German boffins have discovered the world's smallest chameleon in Madagascar while picking through leaf litter.
Scientist don't know why Brookesia micra is so small.
It is not clear why island dwarfism occurs. Image va PLoS One
The critter-hunters found the new species on the tiny islet of Nosy Hara, just off the northern coast of Madagascar.
“It's always an exciting moment to discover a new species,” says Frank Glaw of the Zoological State Collection of Munich in Germany, who wore a head torch to hunt down the specimens.
Once back in the lab, Glaw used genetic analysis to confirm he had found a new species and published the research in PLoS One. “Brookesia micra was very special because… it is distinctly smaller than all other known species.”
The chameleon measures 29mm (1.1 inches) from its nose to the end of its tail, placing it top among miniature lizards. Two types of gecko from the Caribbean have shorter body lengths, but B. micra is smaller when tails are taken into account.
B micra lives in the leaf litter during the day, which can make it very hard to spot. At dusk, it climbs onto tree branches 5 to 20cm (2 to 8 inches) off the ground to sleep. Staying close to the forest floor, Glaw and his colleagues searched through fallen foliage and branches to find the little mites.
“I know one place [where] it's easy to find them during the day, but normally you find them at night,” Glaw says. “You search with torches and headlamps. You have to go close to the ground. They are sleeping.”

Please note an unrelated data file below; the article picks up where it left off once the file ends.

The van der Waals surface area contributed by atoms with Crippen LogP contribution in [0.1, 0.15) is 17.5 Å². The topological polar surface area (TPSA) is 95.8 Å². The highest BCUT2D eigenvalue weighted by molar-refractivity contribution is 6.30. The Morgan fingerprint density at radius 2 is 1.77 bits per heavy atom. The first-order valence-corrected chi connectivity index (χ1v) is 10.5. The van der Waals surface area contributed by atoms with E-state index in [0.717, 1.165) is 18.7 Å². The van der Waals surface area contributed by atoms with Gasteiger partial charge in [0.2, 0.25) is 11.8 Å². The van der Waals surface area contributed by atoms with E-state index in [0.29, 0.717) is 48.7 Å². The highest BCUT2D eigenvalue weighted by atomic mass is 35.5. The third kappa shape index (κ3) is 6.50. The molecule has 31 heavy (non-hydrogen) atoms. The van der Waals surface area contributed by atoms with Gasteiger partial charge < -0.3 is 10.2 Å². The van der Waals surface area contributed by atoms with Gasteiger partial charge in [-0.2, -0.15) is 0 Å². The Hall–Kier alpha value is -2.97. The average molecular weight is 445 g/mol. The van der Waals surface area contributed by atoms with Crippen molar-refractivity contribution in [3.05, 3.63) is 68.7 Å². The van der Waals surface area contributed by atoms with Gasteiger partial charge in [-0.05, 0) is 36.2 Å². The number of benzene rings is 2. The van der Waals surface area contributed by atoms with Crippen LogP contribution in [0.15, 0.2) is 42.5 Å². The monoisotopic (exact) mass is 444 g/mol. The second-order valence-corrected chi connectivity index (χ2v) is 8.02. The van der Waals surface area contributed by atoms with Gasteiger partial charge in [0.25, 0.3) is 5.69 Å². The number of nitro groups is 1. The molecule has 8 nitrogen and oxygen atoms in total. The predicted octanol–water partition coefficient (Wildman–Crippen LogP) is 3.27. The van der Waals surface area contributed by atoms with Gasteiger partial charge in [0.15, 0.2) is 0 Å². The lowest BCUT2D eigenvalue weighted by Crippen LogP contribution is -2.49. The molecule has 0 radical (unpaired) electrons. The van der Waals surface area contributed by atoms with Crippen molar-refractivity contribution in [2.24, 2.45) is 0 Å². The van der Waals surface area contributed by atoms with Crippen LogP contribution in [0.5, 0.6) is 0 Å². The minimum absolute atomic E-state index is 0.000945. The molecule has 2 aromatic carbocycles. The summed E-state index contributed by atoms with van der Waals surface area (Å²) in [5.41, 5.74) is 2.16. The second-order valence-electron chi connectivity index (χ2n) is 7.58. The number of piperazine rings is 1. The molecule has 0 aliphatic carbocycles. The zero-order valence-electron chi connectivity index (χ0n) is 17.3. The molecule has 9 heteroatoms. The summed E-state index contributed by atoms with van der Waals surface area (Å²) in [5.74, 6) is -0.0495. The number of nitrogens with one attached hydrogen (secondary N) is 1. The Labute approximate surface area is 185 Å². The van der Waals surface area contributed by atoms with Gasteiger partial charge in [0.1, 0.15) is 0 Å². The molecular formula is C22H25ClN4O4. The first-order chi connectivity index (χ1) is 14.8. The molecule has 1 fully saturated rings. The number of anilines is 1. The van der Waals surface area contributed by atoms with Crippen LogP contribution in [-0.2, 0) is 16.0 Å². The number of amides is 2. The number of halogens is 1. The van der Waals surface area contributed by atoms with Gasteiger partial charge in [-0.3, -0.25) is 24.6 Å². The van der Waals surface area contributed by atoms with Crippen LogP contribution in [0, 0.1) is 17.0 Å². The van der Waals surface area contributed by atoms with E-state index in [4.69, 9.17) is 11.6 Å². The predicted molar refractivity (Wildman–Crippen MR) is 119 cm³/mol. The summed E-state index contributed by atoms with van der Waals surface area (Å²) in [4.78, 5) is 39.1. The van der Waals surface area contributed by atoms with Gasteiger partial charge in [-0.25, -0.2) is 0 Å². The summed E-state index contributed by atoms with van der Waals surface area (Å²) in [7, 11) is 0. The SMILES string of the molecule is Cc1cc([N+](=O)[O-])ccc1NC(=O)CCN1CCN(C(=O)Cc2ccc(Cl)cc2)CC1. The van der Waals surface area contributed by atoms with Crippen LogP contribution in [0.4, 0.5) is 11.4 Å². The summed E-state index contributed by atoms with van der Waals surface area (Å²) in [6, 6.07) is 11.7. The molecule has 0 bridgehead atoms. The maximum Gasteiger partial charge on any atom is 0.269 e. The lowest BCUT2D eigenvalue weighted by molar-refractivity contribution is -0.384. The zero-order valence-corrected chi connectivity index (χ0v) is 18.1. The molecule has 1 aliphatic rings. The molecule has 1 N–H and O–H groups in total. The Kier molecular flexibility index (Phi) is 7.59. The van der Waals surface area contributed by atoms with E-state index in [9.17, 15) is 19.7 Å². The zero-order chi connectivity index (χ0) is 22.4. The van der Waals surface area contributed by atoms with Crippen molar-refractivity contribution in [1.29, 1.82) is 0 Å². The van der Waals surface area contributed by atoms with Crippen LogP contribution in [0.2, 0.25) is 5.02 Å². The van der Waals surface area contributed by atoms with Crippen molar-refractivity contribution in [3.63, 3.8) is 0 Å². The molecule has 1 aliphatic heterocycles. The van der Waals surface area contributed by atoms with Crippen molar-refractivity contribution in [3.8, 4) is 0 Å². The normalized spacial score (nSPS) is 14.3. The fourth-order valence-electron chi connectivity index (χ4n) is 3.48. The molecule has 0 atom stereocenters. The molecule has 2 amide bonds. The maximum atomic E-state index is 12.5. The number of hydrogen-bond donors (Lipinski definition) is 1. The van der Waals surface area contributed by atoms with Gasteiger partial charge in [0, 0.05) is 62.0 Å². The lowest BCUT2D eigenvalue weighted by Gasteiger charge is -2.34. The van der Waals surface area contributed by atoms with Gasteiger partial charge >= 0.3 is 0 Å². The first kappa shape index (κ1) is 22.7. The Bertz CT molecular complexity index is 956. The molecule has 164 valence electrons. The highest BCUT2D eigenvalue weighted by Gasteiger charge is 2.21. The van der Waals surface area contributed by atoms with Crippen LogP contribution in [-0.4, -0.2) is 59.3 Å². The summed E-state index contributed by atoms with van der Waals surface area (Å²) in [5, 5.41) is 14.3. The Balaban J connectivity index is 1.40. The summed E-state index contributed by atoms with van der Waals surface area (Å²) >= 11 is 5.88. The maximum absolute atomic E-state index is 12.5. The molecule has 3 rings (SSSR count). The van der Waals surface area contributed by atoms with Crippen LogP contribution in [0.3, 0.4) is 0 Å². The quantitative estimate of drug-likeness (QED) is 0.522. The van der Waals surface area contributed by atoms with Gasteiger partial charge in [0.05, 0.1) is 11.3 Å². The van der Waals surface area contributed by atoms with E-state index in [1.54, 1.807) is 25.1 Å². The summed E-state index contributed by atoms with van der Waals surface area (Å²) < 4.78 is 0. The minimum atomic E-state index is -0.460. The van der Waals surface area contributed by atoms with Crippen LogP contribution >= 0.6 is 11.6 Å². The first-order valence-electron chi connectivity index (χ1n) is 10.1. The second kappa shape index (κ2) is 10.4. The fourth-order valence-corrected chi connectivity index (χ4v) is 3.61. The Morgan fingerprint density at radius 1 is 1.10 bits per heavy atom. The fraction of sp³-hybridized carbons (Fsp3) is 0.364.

Glaw added that once the researchers found a “hot spot”, they can pick up two or three specimens within half an hour.
The team did not set out to find the world's smallest chameleon on this expedition. Glaw's researchers were surveying for all amphibians and reptiles and had never before encountered dwarf chameleons in the limestone islets off Madagascar.
According to Glaw, it is not clear why island dwarfism occurs, but it could be that mini-meleons survive due to a smaller number of local competing species. Since Nosy Hara is protected as a nature reserve with almost no human activity, B micra is thought to be safe.
But its cousins, the other Brookesia species, which live on the much larger island of Madagascar, may not fare as well. Although the dwarf chameleons' habitats are protected, Glaw has observed burning and logging. Glaw says, “Maybe that has stopped now, but I have not much hope because the political situation in Madagascar is not stable at the moment.”
Rivaling the World's Smallest Reptiles: Discovery of Miniaturized and Microendemic New Species of Leaf Chameleons (Brookesia) from Northern Madagascar, by Frank Glaw1, Jörn Köhler, Ted Townsend and Miguel Vences is published in PLoS One. ®